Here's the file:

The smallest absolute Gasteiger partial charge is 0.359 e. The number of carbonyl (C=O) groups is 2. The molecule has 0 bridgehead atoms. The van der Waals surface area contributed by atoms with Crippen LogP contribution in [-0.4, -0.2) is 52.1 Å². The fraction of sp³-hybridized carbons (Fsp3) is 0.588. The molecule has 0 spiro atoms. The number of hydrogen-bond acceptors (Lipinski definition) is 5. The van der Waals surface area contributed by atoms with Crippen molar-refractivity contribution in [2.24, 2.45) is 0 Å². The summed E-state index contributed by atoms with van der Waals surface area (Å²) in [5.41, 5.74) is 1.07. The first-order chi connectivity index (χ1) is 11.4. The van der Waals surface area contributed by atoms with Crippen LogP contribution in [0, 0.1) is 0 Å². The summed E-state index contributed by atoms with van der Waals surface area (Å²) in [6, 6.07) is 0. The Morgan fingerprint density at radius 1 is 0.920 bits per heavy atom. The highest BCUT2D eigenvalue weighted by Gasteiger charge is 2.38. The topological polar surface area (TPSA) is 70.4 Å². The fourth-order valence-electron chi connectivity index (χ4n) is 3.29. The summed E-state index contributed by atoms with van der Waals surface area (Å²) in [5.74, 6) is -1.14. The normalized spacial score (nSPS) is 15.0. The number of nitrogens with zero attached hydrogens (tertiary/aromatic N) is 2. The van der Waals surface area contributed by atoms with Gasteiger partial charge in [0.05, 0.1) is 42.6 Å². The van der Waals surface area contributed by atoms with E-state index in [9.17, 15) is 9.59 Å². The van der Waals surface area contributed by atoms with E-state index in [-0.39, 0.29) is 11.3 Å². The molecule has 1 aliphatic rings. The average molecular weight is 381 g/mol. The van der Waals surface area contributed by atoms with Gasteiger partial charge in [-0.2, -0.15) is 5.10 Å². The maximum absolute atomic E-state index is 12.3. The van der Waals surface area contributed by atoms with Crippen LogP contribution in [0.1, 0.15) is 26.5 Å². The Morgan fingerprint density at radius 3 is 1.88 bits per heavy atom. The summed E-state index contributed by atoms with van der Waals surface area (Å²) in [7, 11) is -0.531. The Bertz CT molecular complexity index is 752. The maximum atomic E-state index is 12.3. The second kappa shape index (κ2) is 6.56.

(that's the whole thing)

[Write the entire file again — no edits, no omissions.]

The smallest absolute Gasteiger partial charge is 0.359 e. The number of carbonyl (C=O) groups is 2. The molecule has 0 bridgehead atoms. The van der Waals surface area contributed by atoms with Crippen LogP contribution in [-0.4, -0.2) is 52.1 Å². The fraction of sp³-hybridized carbons (Fsp3) is 0.588. The molecule has 0 spiro atoms. The number of hydrogen-bond acceptors (Lipinski definition) is 5. The van der Waals surface area contributed by atoms with Crippen molar-refractivity contribution in [2.24, 2.45) is 0 Å². The summed E-state index contributed by atoms with van der Waals surface area (Å²) in [5.41, 5.74) is 1.07. The first-order chi connectivity index (χ1) is 11.4. The van der Waals surface area contributed by atoms with Crippen LogP contribution in [0, 0.1) is 0 Å². The summed E-state index contributed by atoms with van der Waals surface area (Å²) in [6, 6.07) is 0. The Morgan fingerprint density at radius 1 is 0.920 bits per heavy atom. The highest BCUT2D eigenvalue weighted by Gasteiger charge is 2.38. The topological polar surface area (TPSA) is 70.4 Å². The fourth-order valence-electron chi connectivity index (χ4n) is 3.29. The summed E-state index contributed by atoms with van der Waals surface area (Å²) in [5.74, 6) is -1.14. The normalized spacial score (nSPS) is 15.0. The number of nitrogens with zero attached hydrogens (tertiary/aromatic N) is 2. The van der Waals surface area contributed by atoms with Gasteiger partial charge in [0.05, 0.1) is 42.6 Å². The van der Waals surface area contributed by atoms with E-state index in [9.17, 15) is 9.59 Å². The van der Waals surface area contributed by atoms with E-state index in [-0.39, 0.29) is 11.3 Å². The molecule has 1 aliphatic rings. The average molecular weight is 381 g/mol. The van der Waals surface area contributed by atoms with Gasteiger partial charge in [-0.2, -0.15) is 5.10 Å². The maximum absolute atomic E-state index is 12.3. The van der Waals surface area contributed by atoms with Crippen LogP contribution in [0.1, 0.15) is 26.5 Å². The Morgan fingerprint density at radius 3 is 1.88 bits per heavy atom. The summed E-state index contributed by atoms with van der Waals surface area (Å²) in [7, 11) is -0.531. The Bertz CT molecular complexity index is 752. The maximum atomic E-state index is 12.3. The second kappa shape index (κ2) is 6.56.